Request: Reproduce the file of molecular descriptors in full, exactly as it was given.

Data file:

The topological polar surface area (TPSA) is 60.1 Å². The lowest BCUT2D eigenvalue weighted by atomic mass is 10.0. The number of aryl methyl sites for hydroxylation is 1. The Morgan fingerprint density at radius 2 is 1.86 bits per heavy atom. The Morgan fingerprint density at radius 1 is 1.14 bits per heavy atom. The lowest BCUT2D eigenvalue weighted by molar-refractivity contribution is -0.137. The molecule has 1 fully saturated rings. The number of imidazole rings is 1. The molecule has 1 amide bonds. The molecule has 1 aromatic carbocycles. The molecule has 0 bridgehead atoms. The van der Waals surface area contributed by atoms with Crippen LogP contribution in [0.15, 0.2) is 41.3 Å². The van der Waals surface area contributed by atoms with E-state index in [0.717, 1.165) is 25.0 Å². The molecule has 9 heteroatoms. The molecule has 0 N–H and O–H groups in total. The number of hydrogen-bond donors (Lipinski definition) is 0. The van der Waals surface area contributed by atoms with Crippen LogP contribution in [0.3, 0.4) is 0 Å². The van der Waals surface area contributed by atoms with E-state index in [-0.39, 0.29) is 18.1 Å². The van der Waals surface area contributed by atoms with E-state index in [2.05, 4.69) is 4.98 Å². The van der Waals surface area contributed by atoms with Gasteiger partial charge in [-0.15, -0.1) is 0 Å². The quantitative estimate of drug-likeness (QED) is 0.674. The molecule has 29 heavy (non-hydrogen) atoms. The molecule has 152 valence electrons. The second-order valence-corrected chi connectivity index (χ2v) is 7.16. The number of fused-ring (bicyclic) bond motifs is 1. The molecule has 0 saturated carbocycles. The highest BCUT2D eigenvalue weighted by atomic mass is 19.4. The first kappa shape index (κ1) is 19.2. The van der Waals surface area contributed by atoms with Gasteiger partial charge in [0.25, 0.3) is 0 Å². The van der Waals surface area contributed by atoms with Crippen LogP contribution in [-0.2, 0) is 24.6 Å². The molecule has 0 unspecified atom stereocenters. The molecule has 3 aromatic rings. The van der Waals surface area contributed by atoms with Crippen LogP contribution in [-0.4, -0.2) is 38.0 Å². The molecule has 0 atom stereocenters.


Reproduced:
The topological polar surface area (TPSA) is 60.1 Å². The lowest BCUT2D eigenvalue weighted by atomic mass is 10.0. The number of aryl methyl sites for hydroxylation is 1. The Morgan fingerprint density at radius 2 is 1.86 bits per heavy atom. The Morgan fingerprint density at radius 1 is 1.14 bits per heavy atom. The lowest BCUT2D eigenvalue weighted by molar-refractivity contribution is -0.137. The molecule has 1 fully saturated rings. The number of imidazole rings is 1. The molecule has 1 amide bonds. The molecule has 1 aromatic carbocycles. The molecule has 0 bridgehead atoms. The van der Waals surface area contributed by atoms with Crippen LogP contribution in [0.15, 0.2) is 41.3 Å². The van der Waals surface area contributed by atoms with E-state index in [0.717, 1.165) is 25.0 Å². The molecule has 9 heteroatoms. The molecule has 0 N–H and O–H groups in total. The number of hydrogen-bond donors (Lipinski definition) is 0. The van der Waals surface area contributed by atoms with Crippen LogP contribution in [0.3, 0.4) is 0 Å². The van der Waals surface area contributed by atoms with E-state index in [-0.39, 0.29) is 18.1 Å². The van der Waals surface area contributed by atoms with E-state index in [2.05, 4.69) is 4.98 Å². The van der Waals surface area contributed by atoms with Gasteiger partial charge in [-0.15, -0.1) is 0 Å². The quantitative estimate of drug-likeness (QED) is 0.674. The molecule has 29 heavy (non-hydrogen) atoms. The molecule has 152 valence electrons. The second-order valence-corrected chi connectivity index (χ2v) is 7.16. The number of fused-ring (bicyclic) bond motifs is 1. The molecule has 0 saturated carbocycles. The highest BCUT2D eigenvalue weighted by atomic mass is 19.4. The first kappa shape index (κ1) is 19.2. The van der Waals surface area contributed by atoms with Gasteiger partial charge in [0.25, 0.3) is 0 Å². The van der Waals surface area contributed by atoms with Crippen LogP contribution in [-0.2, 0) is 24.6 Å². The molecule has 0 unspecified atom stereocenters. The molecule has 3 aromatic rings. The van der Waals surface area contributed by atoms with Crippen LogP contribution in [-0.4, -0.2) is 38.0 Å². The molecule has 0 atom stereocenters.